My teacher said "I am going to have a walk" today in class and to me it seems incorrect. Correct variants that I know are:
- Going for a walk
- Going to take a walk
- Going to walk
Is this correct? If so, why?
There is nothing wrong with this construction. It sounds more British than American, for some reason, but if you can have a fight, or have a bath, or have a go at something, why can't you have a walk?
You could say "I am going to have a walk" and although it seems a bit clunky to me it is quite understandable.
Going for a walk and going to take a walk would both work well, the first is maybe more British English the latter more US English but they are the most common ways one would use that phrase.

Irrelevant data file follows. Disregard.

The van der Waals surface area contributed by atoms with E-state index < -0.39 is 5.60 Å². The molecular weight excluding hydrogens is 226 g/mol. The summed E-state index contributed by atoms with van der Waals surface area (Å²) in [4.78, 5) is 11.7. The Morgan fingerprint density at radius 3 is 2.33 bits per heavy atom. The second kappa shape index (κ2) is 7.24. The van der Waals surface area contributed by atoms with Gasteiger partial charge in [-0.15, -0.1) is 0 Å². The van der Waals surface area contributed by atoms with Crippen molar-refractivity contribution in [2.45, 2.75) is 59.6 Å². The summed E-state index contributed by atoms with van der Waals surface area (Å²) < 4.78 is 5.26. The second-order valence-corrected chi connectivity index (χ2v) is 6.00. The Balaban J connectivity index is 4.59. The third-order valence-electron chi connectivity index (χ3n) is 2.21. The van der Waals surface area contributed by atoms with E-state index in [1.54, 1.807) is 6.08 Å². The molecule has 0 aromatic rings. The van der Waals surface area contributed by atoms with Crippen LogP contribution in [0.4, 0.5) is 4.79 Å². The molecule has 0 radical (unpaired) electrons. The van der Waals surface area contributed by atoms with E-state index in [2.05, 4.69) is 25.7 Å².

"Going to walk" is not a statement in itself, it needs a destination - "I'm going to walk to the shops" would be fine but if you had no destination in mind or you didn't want to say what your destination was you would just say "I'm going for a walk."
It's fine. I agree that it sounds more British than American. Americans tend to prefer "take" in expressions such as "take a shower," while British English will also use "have." See this link: http://www.bbc.co.uk/worldservice/learningenglish/grammar/learnit/learnitv343.shtml